Dear bloggers,

It’s a great idea to gather and translate literature about the Baltic See. This digital library is very interesting not only for the writers, but also for historians, who will use literature sources for their research. I am especially interested in the topic sea side resorts on the Baltic Sea and want to know who of Russian, Scandinavian, German writers was born in sea side resorts or spent there some time and described these places in their work. It would be very beautiful, if we could exchange our information.

Best regards
Olga Kurilo

PD Dr. Olga Kurilo
Europa-Universität Viadrina
Professur für Geschichte Osteuropas
Große Scharrnstraße 59
15230 Frankfurt (Oder)
Tel.: +49 (0) 335-5534 2689
Fax: +49 (0) 335-5534 2819
E-Mail: This email address is being protected from spambots. You need JavaScript enabled to view it.

A greeting from our friends Monica and Tomas Tranströmer who gives us his permission to include his cycle of poems “Baltics” in the Baltic Sea Library (the first Swedish text proposed by Clas Zilliacus):

“Tomas tycker att utkastet till Östersjöbiblioteket ser väldigt snyggt ut.

Östersjöbiblioteket är ett så intressant projekt att det vore tråkigt
om det strandar på ekonomin!

Tomas har alltid frihet att skänka bort texter. Citaträtten kan ni ju alltid använda er av och jag gissar att det gäller också översättningar.

Vi kommer just hem från Runmarö där försommaren är ljuvlig!

Allt gott
Tomas & Monica

As English-language editor for the Baltic Sea Library, it’s my job to knock everyone’s commentaries into shape before they are put online. In some cases this has been easy, partly because a few texts have turned out to be remarkably similar to the Wikipedia articles on the relevant authors/books (!), partly because texts have been relatively well-written. For any misinterpretations on my part when commentators’ English has not been equal to their more complex ideas, I apologize―at least a little bit.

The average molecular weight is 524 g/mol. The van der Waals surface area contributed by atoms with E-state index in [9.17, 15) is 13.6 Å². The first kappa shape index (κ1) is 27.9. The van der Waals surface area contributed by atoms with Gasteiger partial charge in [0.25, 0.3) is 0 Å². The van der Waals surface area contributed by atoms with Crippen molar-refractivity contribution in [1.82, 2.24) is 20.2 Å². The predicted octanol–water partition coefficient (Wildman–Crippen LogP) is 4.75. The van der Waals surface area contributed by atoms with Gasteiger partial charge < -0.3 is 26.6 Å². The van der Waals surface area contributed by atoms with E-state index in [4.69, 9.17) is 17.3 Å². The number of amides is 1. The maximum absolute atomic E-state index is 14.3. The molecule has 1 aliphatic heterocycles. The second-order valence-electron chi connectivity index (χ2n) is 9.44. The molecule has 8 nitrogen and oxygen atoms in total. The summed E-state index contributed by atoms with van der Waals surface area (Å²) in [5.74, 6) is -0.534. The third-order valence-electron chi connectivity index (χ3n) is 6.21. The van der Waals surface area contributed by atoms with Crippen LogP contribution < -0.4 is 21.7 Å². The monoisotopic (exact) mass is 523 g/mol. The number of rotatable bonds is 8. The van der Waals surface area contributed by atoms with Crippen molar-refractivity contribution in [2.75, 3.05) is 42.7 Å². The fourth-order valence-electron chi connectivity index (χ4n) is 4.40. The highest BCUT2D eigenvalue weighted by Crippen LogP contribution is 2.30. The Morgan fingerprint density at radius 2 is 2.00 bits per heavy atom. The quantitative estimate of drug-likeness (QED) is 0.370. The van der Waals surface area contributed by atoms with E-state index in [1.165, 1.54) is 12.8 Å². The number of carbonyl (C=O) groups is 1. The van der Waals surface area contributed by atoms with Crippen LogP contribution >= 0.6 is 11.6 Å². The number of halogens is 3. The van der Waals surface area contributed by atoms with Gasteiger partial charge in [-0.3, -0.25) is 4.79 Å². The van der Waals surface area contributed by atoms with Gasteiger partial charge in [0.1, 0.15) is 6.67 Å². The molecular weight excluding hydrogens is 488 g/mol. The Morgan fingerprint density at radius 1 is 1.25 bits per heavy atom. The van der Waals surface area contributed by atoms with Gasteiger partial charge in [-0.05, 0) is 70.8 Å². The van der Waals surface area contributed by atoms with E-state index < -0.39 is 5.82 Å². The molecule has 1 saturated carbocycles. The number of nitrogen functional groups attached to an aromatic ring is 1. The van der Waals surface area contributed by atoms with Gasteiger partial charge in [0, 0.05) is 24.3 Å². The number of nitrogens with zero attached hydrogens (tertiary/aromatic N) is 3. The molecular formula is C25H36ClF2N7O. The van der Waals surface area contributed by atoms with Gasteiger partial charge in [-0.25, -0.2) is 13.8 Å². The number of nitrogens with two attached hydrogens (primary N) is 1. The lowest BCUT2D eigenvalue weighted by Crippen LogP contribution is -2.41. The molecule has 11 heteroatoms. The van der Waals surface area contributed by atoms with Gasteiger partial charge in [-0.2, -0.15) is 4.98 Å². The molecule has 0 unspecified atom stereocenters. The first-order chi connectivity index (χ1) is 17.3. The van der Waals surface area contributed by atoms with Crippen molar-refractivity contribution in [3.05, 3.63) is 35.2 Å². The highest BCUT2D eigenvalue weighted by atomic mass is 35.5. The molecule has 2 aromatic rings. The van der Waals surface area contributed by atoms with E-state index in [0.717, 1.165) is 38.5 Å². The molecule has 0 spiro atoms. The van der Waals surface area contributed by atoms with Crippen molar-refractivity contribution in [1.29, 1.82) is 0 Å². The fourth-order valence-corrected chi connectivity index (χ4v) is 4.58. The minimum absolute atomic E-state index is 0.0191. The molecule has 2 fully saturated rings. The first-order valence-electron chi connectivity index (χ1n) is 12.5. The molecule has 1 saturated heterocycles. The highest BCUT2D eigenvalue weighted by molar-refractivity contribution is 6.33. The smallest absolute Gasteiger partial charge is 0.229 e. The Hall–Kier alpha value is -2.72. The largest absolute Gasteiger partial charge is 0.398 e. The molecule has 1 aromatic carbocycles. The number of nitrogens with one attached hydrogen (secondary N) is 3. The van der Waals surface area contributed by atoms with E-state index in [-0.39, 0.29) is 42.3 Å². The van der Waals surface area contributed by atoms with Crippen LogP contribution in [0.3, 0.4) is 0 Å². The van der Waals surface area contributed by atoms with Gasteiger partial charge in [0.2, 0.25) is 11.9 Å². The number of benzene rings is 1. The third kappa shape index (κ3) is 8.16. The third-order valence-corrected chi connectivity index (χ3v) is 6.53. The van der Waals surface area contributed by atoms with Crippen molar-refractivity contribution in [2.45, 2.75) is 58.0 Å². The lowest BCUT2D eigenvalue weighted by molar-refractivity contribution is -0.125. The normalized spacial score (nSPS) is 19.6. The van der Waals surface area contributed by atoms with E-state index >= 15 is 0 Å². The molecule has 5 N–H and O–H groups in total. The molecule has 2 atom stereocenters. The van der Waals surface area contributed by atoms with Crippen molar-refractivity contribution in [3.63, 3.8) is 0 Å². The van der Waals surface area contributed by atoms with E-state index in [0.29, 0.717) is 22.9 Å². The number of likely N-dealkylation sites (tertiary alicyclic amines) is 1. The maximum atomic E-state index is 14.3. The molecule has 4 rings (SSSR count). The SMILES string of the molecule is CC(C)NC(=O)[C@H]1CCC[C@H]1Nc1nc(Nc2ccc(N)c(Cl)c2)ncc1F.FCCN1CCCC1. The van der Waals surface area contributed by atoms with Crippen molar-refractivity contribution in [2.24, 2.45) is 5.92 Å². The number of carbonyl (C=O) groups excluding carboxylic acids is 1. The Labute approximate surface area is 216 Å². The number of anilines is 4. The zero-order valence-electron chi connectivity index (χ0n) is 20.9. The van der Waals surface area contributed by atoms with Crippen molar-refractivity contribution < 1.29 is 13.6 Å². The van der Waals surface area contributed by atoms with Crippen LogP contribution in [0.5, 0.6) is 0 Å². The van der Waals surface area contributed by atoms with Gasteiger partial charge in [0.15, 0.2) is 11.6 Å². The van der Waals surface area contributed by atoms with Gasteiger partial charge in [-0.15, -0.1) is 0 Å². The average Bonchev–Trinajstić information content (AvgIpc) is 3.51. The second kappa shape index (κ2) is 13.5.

Like translation, editing text means working at the level of the single word, phrase and sentence. It’s easy to miss the big picture when a lot of different texts are involved. Recently I began to realize that I was starting to lose sight of what this project is really about. By this, I mean that I was starting to see the Baltic as a body of water rather than a region. As a result some commentators may have received slightly annoying editorial comments from me urging them to somehow relate their texts to the Baltic as a sea. Of course, this is a very limited view of “Balticness.” As an Australian who grew up on the Great Southern Ocean and the Pacific, the image of the sea implanted in my mind is of a vast barrier separating my country from the rest of the world. Of course, the Baltic is really just a puddle compared to these mighty oceans, but that is what makes it so interesting as a “pool” of interconnections and shared aspects of identity. It seems to me that all contributors to the project could give some more thought to this “shared” aspect―because if this site is to become more than just a repository of interesting individual texts, it needs to offer users a greater sense of why these texts are being compiled together and interlinked. In fact, it has become clear to me in the editing process that the “Balticness” aspect commentators have been asked to comment on really is the key category because what it aims to do is embed texts and authors in a cultural-historical process that the BSL is trying to discern on a regional level. This is what the project, to my mind, is really about. However, so far, despite some extremely detailed and in some cases very lengthy analyses of individual works, this “Balticness” section is the one that commentators have contributed the least to.